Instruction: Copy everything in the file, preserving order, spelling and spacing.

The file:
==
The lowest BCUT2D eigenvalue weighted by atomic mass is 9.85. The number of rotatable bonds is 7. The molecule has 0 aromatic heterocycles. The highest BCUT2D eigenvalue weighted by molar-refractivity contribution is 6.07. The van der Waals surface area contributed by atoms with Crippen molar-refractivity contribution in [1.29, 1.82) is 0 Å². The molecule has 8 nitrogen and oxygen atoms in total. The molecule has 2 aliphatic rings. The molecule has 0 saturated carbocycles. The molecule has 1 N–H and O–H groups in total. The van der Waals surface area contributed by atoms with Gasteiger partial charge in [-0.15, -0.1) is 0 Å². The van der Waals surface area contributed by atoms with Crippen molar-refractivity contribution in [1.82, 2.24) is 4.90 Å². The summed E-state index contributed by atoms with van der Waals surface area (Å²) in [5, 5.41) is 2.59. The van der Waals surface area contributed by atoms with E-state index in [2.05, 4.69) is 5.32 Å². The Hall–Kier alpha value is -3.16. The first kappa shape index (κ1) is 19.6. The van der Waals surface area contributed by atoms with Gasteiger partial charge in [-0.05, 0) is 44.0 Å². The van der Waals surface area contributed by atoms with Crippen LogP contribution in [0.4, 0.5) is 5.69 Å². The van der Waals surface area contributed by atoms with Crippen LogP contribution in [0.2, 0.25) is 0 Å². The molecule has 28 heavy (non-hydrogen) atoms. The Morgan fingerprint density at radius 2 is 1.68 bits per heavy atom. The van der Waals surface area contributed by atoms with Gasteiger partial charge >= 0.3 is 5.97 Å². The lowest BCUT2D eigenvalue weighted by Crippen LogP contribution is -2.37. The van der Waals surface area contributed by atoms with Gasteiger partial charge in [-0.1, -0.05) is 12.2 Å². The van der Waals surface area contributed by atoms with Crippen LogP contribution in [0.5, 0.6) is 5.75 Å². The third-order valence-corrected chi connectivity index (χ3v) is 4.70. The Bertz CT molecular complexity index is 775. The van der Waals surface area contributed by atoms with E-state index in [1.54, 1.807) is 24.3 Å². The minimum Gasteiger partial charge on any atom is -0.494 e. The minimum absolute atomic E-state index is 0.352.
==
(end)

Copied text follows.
The lowest BCUT2D eigenvalue weighted by atomic mass is 9.85. The number of rotatable bonds is 7. The molecule has 0 aromatic heterocycles. The highest BCUT2D eigenvalue weighted by molar-refractivity contribution is 6.07. The van der Waals surface area contributed by atoms with Crippen molar-refractivity contribution in [1.29, 1.82) is 0 Å². The molecule has 8 nitrogen and oxygen atoms in total. The molecule has 2 aliphatic rings. The molecule has 0 saturated carbocycles. The molecule has 1 N–H and O–H groups in total. The van der Waals surface area contributed by atoms with Gasteiger partial charge in [-0.15, -0.1) is 0 Å². The van der Waals surface area contributed by atoms with Crippen molar-refractivity contribution in [1.82, 2.24) is 4.90 Å². The summed E-state index contributed by atoms with van der Waals surface area (Å²) in [5, 5.41) is 2.59. The van der Waals surface area contributed by atoms with E-state index in [2.05, 4.69) is 5.32 Å². The Hall–Kier alpha value is -3.16. The first kappa shape index (κ1) is 19.6. The van der Waals surface area contributed by atoms with Gasteiger partial charge in [-0.05, 0) is 44.0 Å². The van der Waals surface area contributed by atoms with Crippen LogP contribution in [0.4, 0.5) is 5.69 Å². The van der Waals surface area contributed by atoms with Crippen LogP contribution in [0.2, 0.25) is 0 Å². The molecule has 28 heavy (non-hydrogen) atoms. The Morgan fingerprint density at radius 2 is 1.68 bits per heavy atom. The van der Waals surface area contributed by atoms with Gasteiger partial charge >= 0.3 is 5.97 Å². The lowest BCUT2D eigenvalue weighted by Crippen LogP contribution is -2.37. The van der Waals surface area contributed by atoms with Gasteiger partial charge in [-0.1, -0.05) is 12.2 Å². The van der Waals surface area contributed by atoms with Crippen LogP contribution in [0.5, 0.6) is 5.75 Å². The third-order valence-corrected chi connectivity index (χ3v) is 4.70. The Bertz CT molecular complexity index is 775. The van der Waals surface area contributed by atoms with E-state index in [1.54, 1.807) is 24.3 Å². The minimum Gasteiger partial charge on any atom is -0.494 e. The minimum absolute atomic E-state index is 0.352.